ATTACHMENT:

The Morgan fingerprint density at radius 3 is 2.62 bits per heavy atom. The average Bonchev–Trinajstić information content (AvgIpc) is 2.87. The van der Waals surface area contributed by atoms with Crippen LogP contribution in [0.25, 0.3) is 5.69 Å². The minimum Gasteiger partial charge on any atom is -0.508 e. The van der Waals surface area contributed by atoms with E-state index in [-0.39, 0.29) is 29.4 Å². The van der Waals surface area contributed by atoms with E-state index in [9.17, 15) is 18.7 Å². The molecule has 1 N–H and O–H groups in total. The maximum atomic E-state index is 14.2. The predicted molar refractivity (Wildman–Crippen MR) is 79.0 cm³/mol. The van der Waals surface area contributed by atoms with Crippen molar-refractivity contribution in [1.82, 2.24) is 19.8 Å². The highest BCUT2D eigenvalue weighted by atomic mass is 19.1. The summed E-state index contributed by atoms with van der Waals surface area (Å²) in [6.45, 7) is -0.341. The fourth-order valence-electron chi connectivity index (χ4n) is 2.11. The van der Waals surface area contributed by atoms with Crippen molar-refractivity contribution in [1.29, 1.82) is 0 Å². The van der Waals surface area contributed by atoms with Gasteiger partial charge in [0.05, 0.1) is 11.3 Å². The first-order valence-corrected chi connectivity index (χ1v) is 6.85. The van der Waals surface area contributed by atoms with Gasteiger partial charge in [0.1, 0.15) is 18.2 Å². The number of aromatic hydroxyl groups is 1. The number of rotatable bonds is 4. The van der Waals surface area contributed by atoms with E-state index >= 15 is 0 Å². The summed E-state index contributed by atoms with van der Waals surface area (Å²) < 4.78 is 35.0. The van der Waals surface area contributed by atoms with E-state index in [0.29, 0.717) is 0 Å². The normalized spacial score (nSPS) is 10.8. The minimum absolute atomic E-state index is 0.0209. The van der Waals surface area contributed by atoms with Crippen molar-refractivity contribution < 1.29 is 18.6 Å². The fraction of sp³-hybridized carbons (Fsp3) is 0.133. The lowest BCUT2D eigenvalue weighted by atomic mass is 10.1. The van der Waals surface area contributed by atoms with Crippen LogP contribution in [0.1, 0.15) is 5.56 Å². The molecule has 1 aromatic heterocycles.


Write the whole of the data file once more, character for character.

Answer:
The Morgan fingerprint density at radius 3 is 2.62 bits per heavy atom. The average Bonchev–Trinajstić information content (AvgIpc) is 2.87. The van der Waals surface area contributed by atoms with Crippen LogP contribution in [0.25, 0.3) is 5.69 Å². The minimum Gasteiger partial charge on any atom is -0.508 e. The van der Waals surface area contributed by atoms with E-state index in [-0.39, 0.29) is 29.4 Å². The van der Waals surface area contributed by atoms with E-state index in [9.17, 15) is 18.7 Å². The molecule has 1 N–H and O–H groups in total. The maximum atomic E-state index is 14.2. The predicted molar refractivity (Wildman–Crippen MR) is 79.0 cm³/mol. The van der Waals surface area contributed by atoms with Crippen molar-refractivity contribution in [1.82, 2.24) is 19.8 Å². The highest BCUT2D eigenvalue weighted by atomic mass is 19.1. The summed E-state index contributed by atoms with van der Waals surface area (Å²) in [6.45, 7) is -0.341. The fourth-order valence-electron chi connectivity index (χ4n) is 2.11. The van der Waals surface area contributed by atoms with Crippen molar-refractivity contribution in [1.29, 1.82) is 0 Å². The van der Waals surface area contributed by atoms with Gasteiger partial charge in [0.05, 0.1) is 11.3 Å². The first-order valence-corrected chi connectivity index (χ1v) is 6.85. The van der Waals surface area contributed by atoms with Gasteiger partial charge in [0.1, 0.15) is 18.2 Å². The number of aromatic hydroxyl groups is 1. The number of rotatable bonds is 4. The van der Waals surface area contributed by atoms with E-state index >= 15 is 0 Å². The summed E-state index contributed by atoms with van der Waals surface area (Å²) < 4.78 is 35.0. The van der Waals surface area contributed by atoms with E-state index in [0.29, 0.717) is 0 Å². The normalized spacial score (nSPS) is 10.8. The minimum absolute atomic E-state index is 0.0209. The van der Waals surface area contributed by atoms with Crippen molar-refractivity contribution < 1.29 is 18.6 Å². The fraction of sp³-hybridized carbons (Fsp3) is 0.133. The lowest BCUT2D eigenvalue weighted by atomic mass is 10.1. The van der Waals surface area contributed by atoms with Crippen LogP contribution in [0.1, 0.15) is 5.56 Å². The molecule has 1 aromatic heterocycles.